When I looked just outside my door this morning, I saw our yard had a new carpet of pure white. By 8:00 o’clock the sun was shinning brightly and the naked trees had cast long dark shadows across the yard creating a beautiful picture. An hour later the snow had little dimples in it where it had begun to melt. The other side yard looked much the same with the added attraction created as the sunlight enhanced the bright red apples on the trees. The contrast of the white snow and red apples enhanced the picture.
Speaking of apples reminds me that Thanksgiving has arrived and I have pies to make. Not just apple for grandma’s old fashioned pumpkin pies for what would a Thanksgiving dinner be with out it? At least that’s what some of my kids and grandkids think. I’d like to make one using one of the new recipes that I found recently, but that would never do.
Thanksgiving is one of my favorite holidays and it has always been a time with family and friends together, not just enjoying the great fellowship, but more importantly a day for giving thanks. First of all to God for His love, grace and mercy and sending his son to be the propitiation for mans’ sin thereby providing a way for man’s salvation. Secondly for our family and friends who have helped and blest us over the years. Often we take time before the blessing is said to go around the table and have each one express what they are thankful for. That was the purpose the Pilgrims celebrated the first Thanksgiving in America many years ago.
There is a lot of history and much controversy about the origin of Thanksgiving Day. Some have written that it began as a pagan holiday in various countries. It was a day when the people thanked their gods for a successful harvest. It was held in the fall, and other activities took place too. Sometimes it continued for several days. It is also commonly said that, as time went on, churches began holding a special day for Christians to gather together in autumn and give thanks to God for their many blessings and especially for a successful harvest.
As for the first Thanksgiving Day in the United States, it took place in 1621 when Governor William Bradford proclaimed a day for the Pilgrims to give thanksgiving and prayer to God for their harvest in the new world. Previously they had endured a long difficult trip by boat from England to the new world for the purpose of having freedom of religion. It had been a very hard year for the pilgrims clearing the land, building homes and gardens; they had much to be thankful for. I know that is true because Edward Winslow of Plymouth, Mass., wrote the following letter to England in 1621, describing that celebration. Although the special day was not called Thanksgiving Day it was surely a day of giving thanks.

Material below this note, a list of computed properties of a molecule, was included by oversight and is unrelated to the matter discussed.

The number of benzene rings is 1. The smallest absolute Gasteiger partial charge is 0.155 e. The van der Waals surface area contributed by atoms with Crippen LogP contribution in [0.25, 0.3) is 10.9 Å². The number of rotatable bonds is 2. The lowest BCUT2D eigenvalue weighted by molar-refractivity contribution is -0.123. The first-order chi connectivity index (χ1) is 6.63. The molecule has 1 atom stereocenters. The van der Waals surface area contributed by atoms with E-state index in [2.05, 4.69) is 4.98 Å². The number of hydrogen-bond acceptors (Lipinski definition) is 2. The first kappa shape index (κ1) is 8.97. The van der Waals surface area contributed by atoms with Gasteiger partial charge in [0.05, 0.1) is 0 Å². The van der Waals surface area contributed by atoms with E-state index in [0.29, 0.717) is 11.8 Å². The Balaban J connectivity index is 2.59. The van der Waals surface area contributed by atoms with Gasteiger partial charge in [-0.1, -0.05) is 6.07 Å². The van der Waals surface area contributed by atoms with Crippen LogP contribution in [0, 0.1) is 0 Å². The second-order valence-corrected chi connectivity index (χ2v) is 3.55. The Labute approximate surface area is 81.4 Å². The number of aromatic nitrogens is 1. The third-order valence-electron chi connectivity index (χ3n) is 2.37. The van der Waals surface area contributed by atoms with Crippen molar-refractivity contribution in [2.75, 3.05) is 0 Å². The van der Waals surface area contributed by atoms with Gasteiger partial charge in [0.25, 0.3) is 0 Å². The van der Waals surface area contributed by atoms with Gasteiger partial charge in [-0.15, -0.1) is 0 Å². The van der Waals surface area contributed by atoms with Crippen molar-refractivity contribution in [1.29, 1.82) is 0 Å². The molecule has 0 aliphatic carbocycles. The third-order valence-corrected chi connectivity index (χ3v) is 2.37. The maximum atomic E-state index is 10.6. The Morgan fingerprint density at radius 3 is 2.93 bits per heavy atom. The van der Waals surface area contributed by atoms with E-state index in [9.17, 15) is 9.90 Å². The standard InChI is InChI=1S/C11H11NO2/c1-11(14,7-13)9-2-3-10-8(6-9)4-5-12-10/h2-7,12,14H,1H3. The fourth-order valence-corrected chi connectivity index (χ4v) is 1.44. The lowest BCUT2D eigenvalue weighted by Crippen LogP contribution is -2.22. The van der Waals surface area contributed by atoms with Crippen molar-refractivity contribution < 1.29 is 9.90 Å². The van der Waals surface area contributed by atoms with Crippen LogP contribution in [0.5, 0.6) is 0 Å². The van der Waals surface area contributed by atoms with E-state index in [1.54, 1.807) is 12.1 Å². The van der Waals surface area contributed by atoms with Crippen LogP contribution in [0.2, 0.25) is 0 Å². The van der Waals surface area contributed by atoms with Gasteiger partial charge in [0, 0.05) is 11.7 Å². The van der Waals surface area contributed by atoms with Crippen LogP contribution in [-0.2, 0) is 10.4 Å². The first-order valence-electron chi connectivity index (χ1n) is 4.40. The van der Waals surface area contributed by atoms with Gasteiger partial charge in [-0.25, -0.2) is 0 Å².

“Our harvest being gotten in our Governor sente four men out following that so we might after a more special manner, rejoice together after we gathered the fruit of our labors. These four, in one day killed as much fowl as, with a little help besides served the company almost a week, at which time amongst other recreations, we exercised our armes, many of the Indians coming amongst us. And they went out and killed five deer, which they brought to the Plantation, and bestowed on our Governor and upon our Captaine and others. And although it not be always so plentiful as it was at this time with us, yet by the goodness of God we are so far from wanted that we often wish you partakers of our plenty.”
Plymouth, Massachusetts, 1621
A Letter to England
As time went on, several states began to celebrate a Thanksgiving Day. In 1817, New York State adopted a Thanksgiving Day making it an annual custom. President Abraham Lincoln appointed a day of thanksgiving and since then each President has made a Thanksgiving Proclamation to be held usually on the last Thursday in November. Later it was changed to the third Thursday of November.